Online shopping is a glorious thing; you can order almost anything via the Internet and have it at your doorstep the next day. It’s also shame free, I bring this up because Hyperdimension Neptunia mk2‘s boxart features four skimpily dressed anime girls and an M rating. Taking this up to the cash register at your local big box store is almost like buying a copy of Playboy from Barnes & Noble. Sure there’s nothing wrong with doing this–but you’re going to get a few judgmental glances. Whatever, let them stare, Hyperdimension Neptunia mk2 lacks class, but it’s still an enjoyable romp.
The Story – The year is 20XX. Gamindustri faces a dire crisis. Ever since the advent of ASIC—the Arfoire Syndicate of International Crime—morality has all but vanished. As much as 80 percent of all students are rumored to worship the being known as Arfoire. Parents, knowing this a poor object to worship, went ahead and taught their children to do so. The government turned a blind eye instead of crushing this crisis in its infancy. Thus, Gamindustri fell into complete and utter disarray.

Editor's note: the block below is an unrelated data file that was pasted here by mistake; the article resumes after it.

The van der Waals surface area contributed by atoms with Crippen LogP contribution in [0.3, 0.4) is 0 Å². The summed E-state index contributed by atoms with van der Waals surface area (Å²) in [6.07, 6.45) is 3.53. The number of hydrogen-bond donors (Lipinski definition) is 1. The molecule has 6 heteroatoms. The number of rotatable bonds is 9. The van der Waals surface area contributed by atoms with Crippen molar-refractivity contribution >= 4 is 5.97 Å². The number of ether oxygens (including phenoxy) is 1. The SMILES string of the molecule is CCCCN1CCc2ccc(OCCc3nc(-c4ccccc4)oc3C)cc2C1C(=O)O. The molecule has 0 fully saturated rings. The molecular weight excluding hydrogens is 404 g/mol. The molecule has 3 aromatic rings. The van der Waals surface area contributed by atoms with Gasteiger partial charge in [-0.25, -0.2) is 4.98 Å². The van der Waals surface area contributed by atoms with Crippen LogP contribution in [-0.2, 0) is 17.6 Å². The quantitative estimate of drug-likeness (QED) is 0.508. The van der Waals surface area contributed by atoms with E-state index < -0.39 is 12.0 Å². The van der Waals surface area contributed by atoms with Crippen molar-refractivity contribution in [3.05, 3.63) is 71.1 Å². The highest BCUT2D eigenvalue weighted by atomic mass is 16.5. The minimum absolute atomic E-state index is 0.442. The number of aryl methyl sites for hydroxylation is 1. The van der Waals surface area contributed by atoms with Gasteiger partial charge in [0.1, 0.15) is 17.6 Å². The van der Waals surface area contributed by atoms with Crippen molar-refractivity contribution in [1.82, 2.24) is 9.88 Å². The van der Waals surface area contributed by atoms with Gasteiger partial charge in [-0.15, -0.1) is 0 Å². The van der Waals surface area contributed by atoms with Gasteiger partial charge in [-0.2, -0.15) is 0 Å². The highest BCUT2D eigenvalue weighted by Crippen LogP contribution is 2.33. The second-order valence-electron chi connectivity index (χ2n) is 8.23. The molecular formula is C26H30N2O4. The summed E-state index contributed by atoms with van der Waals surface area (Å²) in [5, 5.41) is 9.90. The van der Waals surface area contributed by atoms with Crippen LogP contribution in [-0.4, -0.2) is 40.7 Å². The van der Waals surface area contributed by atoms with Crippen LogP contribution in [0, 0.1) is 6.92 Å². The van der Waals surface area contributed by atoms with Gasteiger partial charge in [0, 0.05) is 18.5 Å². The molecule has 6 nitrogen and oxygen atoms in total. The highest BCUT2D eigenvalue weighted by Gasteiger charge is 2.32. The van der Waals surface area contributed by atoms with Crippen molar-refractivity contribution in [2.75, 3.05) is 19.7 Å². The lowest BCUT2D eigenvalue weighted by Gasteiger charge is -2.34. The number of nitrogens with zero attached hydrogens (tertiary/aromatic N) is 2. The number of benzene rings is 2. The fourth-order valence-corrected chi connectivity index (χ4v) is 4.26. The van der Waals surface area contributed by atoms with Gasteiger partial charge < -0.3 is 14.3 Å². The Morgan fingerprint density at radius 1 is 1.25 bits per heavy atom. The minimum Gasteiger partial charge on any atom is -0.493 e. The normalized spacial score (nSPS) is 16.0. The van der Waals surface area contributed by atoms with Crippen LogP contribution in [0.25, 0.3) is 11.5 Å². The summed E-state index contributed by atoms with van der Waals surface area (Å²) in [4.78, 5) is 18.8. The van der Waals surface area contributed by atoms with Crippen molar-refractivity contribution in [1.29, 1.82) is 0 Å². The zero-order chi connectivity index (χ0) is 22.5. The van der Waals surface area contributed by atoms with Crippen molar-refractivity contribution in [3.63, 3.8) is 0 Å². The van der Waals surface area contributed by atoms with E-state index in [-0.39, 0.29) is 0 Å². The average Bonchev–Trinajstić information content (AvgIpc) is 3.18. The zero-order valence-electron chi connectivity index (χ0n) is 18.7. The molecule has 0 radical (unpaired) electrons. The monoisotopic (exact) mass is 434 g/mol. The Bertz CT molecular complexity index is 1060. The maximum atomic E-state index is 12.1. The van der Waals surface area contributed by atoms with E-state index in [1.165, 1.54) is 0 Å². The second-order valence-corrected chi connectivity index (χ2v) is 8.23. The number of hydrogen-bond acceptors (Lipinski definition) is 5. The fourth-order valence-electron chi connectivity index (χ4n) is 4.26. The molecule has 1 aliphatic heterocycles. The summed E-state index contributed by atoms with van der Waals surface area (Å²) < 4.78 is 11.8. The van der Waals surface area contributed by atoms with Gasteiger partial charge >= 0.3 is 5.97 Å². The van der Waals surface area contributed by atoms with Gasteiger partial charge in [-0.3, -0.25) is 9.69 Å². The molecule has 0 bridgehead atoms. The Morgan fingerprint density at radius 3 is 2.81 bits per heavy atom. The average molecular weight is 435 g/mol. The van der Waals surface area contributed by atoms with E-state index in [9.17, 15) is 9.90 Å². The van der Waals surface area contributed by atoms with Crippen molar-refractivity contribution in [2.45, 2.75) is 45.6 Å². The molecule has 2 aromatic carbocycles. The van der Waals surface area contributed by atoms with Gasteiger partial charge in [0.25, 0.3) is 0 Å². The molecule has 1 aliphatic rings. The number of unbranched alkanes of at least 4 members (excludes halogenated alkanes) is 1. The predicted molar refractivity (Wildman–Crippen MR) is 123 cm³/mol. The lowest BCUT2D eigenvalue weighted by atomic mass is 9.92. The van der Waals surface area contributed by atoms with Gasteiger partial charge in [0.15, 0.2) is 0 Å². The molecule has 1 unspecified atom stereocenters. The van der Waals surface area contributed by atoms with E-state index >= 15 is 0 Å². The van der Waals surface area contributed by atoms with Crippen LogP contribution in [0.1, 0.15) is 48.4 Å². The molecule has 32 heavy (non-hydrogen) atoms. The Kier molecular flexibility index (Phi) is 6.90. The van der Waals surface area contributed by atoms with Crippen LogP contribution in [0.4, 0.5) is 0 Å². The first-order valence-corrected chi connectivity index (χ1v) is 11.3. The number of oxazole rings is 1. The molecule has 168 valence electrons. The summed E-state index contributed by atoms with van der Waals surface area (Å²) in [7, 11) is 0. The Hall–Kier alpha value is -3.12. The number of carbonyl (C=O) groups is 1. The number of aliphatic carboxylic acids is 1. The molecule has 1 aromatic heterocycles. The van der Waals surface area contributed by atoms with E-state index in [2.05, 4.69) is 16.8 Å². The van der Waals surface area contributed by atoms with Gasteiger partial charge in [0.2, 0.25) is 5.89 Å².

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Title: Hyperdimension Neptunia mk2
Developer: Idea Factory
Release Date: 2/28/12[/toggle_box]
- Sugar Rush – The graphics will give you a toothache; the girls are luminous and look like they belong in the candy aisle. Nepgear and her companions wouldn’t be out of place in a glossy anime. Meanwhile the backgrounds adopt a grittier decor, they’re more realistic looking. These two styles should clash—but they actually mesh together to give Hyperdimension Neptunia mk2 a stunning presentation.
- Excellent Battle System – A JRPG is nothing without a good battle system, after all most of your time will be spent pounding cute, albeit deadly creatures into submission. The battle system is a hybrid between turn-based and free roam. You can freely move the girls around the area, but only one person moves at a time. Once you get close enough to your target you can unleash a series of attacks on them, once you run out of action points, though, you can no longer attack or move until the next turn.